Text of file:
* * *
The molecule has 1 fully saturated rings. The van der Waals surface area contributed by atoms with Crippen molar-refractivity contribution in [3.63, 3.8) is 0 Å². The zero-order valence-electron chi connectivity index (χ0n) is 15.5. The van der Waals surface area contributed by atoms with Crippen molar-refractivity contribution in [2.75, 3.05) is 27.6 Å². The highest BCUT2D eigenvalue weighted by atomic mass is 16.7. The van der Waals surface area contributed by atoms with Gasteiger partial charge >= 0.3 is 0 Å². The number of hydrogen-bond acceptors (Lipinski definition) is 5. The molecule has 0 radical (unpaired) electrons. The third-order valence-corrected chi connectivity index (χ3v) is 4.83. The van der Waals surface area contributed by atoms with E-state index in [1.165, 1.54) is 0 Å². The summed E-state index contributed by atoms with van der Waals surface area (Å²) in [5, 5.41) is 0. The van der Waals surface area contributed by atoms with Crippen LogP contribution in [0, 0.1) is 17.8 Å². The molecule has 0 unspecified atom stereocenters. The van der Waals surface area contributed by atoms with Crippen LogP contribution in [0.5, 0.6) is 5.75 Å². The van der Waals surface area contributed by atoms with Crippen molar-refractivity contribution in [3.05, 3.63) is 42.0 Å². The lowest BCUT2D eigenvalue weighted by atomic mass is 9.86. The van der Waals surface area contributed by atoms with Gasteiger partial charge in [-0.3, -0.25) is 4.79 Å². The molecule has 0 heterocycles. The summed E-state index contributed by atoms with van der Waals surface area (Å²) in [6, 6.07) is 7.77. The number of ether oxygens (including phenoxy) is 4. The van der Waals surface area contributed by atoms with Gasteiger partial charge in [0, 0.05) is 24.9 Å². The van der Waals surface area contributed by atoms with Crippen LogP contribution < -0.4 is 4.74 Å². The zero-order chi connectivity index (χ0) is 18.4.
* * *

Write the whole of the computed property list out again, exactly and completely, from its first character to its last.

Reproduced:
The molecule has 1 fully saturated rings. The van der Waals surface area contributed by atoms with Crippen molar-refractivity contribution in [3.63, 3.8) is 0 Å². The zero-order valence-electron chi connectivity index (χ0n) is 15.5. The van der Waals surface area contributed by atoms with Crippen molar-refractivity contribution in [2.75, 3.05) is 27.6 Å². The highest BCUT2D eigenvalue weighted by atomic mass is 16.7. The van der Waals surface area contributed by atoms with Gasteiger partial charge >= 0.3 is 0 Å². The number of hydrogen-bond acceptors (Lipinski definition) is 5. The molecule has 0 radical (unpaired) electrons. The third-order valence-corrected chi connectivity index (χ3v) is 4.83. The van der Waals surface area contributed by atoms with E-state index in [1.165, 1.54) is 0 Å². The summed E-state index contributed by atoms with van der Waals surface area (Å²) in [5, 5.41) is 0. The van der Waals surface area contributed by atoms with Crippen LogP contribution in [0, 0.1) is 17.8 Å². The molecule has 0 unspecified atom stereocenters. The van der Waals surface area contributed by atoms with Crippen LogP contribution in [0.5, 0.6) is 5.75 Å². The van der Waals surface area contributed by atoms with Crippen molar-refractivity contribution in [3.05, 3.63) is 42.0 Å². The lowest BCUT2D eigenvalue weighted by atomic mass is 9.86. The van der Waals surface area contributed by atoms with Gasteiger partial charge in [-0.3, -0.25) is 4.79 Å². The molecule has 0 heterocycles. The summed E-state index contributed by atoms with van der Waals surface area (Å²) in [6, 6.07) is 7.77. The number of ether oxygens (including phenoxy) is 4. The van der Waals surface area contributed by atoms with Gasteiger partial charge in [0, 0.05) is 24.9 Å². The van der Waals surface area contributed by atoms with Crippen LogP contribution < -0.4 is 4.74 Å². The zero-order chi connectivity index (χ0) is 18.4.